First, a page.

Prioritizing students, Japan increases daily immigration from 5,000 to 7,000



It’s official, the number of people entering Japan each day will increase from 5,000 per day to 7,000 from March 14.

The news fell on March 3, as part of a series of announcements made by Japanese Prime Minister Fumio Kishida during an evening press conference.

The Prime Minister explained that more than 160,000 entry applications had been received since Japan started accepting them again on February 25, 2022.

Referring to students wishing to enter the country as Japan’s “treasure”, Kishida expressed concern for the 150,000 who look forward to studying here, and sympathy for students wishing to enter the country before the start of the new academic year on April 1. .

His announcement specified that the government was considering various measures to prioritize the entry of students. Currently, the daily immigration limit is 5,000, including Japanese returnees, existing foreign residents, and new entries such as students.

“In order to facilitate the smooth entry of students, we are setting up the ‘Enkatsu Ryugaku Nyugaku Skiimu’ (Student Smooth Entry System). This is how students can take advantage of weekdays, when there are fewer business travellers, and receive priority for empty seats,” the Prime Minister said.

Students are estimated to be the largest group of 400,000 people who have received a certificate of eligibility but are awaiting permission to enter the country.

After a follow-up question from JAPAN Forward about how long it would take to respond to everyone who wants to enter the country, Kishida said:

“I understand that between 2020 and 2021, there are 400,000 visa applicants who still have not entered the country. Among them, it is unknown how many still want to enter the country,” he said. , adding: “How long it will take to respond to those who want to come in is hard to say.”

The prime minister, however, stressed that this was ‘just one step’ in easing border restrictions and that the government would take incremental further steps. Factors in how quickly these steps are moving include, he said, the COVID-19 situation at home and abroad, and border measures in other countries.

“As we steadily increase the [number of people] coming and going, we want to create measures so that gradually everyone can enter the country.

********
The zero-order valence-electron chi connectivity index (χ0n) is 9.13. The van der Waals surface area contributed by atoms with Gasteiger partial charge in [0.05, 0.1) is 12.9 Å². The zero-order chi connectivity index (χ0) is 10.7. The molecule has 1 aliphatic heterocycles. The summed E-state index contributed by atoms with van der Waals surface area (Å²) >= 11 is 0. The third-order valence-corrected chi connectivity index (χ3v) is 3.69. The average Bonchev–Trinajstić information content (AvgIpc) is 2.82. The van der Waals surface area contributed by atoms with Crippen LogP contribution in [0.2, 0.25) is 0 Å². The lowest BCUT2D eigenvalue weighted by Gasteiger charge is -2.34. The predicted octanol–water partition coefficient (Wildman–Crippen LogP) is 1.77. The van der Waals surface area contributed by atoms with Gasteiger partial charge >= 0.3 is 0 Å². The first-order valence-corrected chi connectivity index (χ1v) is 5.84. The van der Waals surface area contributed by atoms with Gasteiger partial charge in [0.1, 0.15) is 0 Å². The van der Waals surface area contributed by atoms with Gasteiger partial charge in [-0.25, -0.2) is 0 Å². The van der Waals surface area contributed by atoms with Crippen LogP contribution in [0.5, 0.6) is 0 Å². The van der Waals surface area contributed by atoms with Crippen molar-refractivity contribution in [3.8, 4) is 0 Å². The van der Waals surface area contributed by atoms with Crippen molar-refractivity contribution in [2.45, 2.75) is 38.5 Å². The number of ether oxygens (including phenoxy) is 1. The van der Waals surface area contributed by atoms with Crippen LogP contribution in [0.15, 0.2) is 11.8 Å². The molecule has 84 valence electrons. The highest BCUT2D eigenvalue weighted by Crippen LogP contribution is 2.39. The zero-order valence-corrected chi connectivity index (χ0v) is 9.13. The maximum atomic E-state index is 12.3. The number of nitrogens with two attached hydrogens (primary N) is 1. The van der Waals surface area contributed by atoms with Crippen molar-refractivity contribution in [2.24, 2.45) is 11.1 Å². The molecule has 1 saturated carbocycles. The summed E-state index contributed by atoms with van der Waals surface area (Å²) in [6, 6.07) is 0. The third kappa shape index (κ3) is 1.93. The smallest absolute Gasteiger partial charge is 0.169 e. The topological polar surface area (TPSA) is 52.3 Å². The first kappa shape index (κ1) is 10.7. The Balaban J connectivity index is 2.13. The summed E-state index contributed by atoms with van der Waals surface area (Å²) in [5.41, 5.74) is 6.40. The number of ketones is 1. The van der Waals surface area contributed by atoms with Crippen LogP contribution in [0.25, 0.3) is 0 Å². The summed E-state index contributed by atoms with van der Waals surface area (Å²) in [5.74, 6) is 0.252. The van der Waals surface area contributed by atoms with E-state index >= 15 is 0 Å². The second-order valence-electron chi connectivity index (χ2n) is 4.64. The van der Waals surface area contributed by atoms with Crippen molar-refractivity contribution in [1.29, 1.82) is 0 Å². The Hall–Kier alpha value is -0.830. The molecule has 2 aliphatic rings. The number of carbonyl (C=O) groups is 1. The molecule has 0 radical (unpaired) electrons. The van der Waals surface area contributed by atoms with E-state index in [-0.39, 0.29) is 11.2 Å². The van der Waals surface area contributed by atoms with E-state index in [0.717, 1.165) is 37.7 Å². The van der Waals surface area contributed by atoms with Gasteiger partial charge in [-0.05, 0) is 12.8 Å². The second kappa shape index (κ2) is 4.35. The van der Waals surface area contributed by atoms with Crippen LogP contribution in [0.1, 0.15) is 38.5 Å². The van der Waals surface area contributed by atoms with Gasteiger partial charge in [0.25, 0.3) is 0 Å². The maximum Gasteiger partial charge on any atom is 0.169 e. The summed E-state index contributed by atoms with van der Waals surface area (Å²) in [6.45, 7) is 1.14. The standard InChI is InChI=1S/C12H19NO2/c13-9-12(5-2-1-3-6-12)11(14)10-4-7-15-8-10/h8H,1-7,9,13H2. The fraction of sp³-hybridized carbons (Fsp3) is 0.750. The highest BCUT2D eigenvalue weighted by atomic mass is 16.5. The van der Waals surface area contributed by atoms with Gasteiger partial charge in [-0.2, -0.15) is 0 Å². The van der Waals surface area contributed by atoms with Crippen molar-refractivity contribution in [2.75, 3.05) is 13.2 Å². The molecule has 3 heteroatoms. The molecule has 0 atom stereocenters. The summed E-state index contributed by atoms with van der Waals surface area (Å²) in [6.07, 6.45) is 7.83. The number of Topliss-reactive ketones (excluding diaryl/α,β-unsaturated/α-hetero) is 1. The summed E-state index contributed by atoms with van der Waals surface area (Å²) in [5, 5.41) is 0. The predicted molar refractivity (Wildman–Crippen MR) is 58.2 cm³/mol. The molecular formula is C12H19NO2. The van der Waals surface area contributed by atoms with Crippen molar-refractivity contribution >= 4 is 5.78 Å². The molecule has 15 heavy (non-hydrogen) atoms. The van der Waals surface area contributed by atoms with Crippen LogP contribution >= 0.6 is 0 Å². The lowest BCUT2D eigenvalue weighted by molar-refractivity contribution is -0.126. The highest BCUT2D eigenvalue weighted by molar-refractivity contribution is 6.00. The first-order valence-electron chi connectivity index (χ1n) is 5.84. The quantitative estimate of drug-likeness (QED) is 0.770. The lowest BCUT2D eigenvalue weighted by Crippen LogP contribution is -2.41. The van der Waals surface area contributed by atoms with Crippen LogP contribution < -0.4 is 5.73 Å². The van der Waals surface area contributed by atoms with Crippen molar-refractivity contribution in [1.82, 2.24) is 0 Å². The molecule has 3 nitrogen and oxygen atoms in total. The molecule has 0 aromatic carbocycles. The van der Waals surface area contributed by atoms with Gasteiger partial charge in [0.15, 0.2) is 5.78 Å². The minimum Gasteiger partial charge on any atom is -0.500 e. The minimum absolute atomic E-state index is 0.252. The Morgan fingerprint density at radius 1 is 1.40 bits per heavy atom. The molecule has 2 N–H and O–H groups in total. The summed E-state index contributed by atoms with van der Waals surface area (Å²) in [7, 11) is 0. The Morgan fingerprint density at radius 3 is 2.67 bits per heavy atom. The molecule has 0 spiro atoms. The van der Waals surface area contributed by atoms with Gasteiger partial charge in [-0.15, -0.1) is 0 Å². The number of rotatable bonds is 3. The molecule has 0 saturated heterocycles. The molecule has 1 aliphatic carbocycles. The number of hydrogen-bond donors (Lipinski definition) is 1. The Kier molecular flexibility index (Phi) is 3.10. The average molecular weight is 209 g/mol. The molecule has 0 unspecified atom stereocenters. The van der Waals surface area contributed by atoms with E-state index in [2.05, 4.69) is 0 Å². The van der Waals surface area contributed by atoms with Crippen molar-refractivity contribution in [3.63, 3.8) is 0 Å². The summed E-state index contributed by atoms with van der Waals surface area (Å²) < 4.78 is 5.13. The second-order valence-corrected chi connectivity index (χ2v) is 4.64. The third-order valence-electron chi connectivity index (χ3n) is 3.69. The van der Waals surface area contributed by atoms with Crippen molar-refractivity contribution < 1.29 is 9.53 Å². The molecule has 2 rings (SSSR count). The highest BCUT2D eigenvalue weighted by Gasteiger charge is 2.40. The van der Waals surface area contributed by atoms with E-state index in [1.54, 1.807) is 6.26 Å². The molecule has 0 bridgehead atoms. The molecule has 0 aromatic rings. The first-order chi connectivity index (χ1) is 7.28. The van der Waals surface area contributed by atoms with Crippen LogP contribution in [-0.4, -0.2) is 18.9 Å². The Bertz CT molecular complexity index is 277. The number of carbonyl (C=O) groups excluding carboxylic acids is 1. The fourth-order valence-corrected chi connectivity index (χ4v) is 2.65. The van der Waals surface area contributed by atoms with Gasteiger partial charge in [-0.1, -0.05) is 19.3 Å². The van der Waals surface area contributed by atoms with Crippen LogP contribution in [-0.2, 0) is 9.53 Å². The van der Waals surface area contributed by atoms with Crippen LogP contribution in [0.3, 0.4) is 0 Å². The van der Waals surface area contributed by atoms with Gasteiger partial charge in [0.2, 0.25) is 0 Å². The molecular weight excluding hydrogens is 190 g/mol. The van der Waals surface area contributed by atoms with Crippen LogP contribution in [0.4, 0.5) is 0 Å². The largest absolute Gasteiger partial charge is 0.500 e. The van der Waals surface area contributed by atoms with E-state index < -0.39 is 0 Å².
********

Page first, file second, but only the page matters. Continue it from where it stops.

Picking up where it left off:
The new border measures are in addition to the measures already announced which started from March 1. The key points of these measures are an increase in the number of new entries allowed, a reduction in quarantine charges and the possibility of using public transport (instead of a private car) to get from the airport to the airport. hotel or private residence where you will be staying.

RELATED: COVID-19: New immigration rules open Japan’s closed door

It remains to be seen how quickly the backlog of students approved for entry will be resolved. Davide Rossi, who works at a company called Goes! Goes! Nihon, expressed his lingering concerns to JAPAN Forward, in an interview on March 3. His company is in the business of helping students who want to come to Japan.

He pointed out that from March 1, for the first time in nearly two years, Japanese and foreign residents face a significantly reduced quarantine upon returning home, and would therefore be more likely to travel abroad. .

Rossi said he was concerned that more Japanese travelers would reduce the chances of new entries qualifying for the daily quota.

“In that sense, increasing daily entries to 7,000 per day is not a long-term solution, it’s a temporary solution,” he continued, “We would like to see an increase in that number quickly. ”

The Prime Minister also made announcements regarding the COVID-19 quasi-emergency measures in place ー lifting these measures for 13 prefectures, including Fukushima, Nagasaki, Miyazaki, among others.

Author: Arielle Busetto


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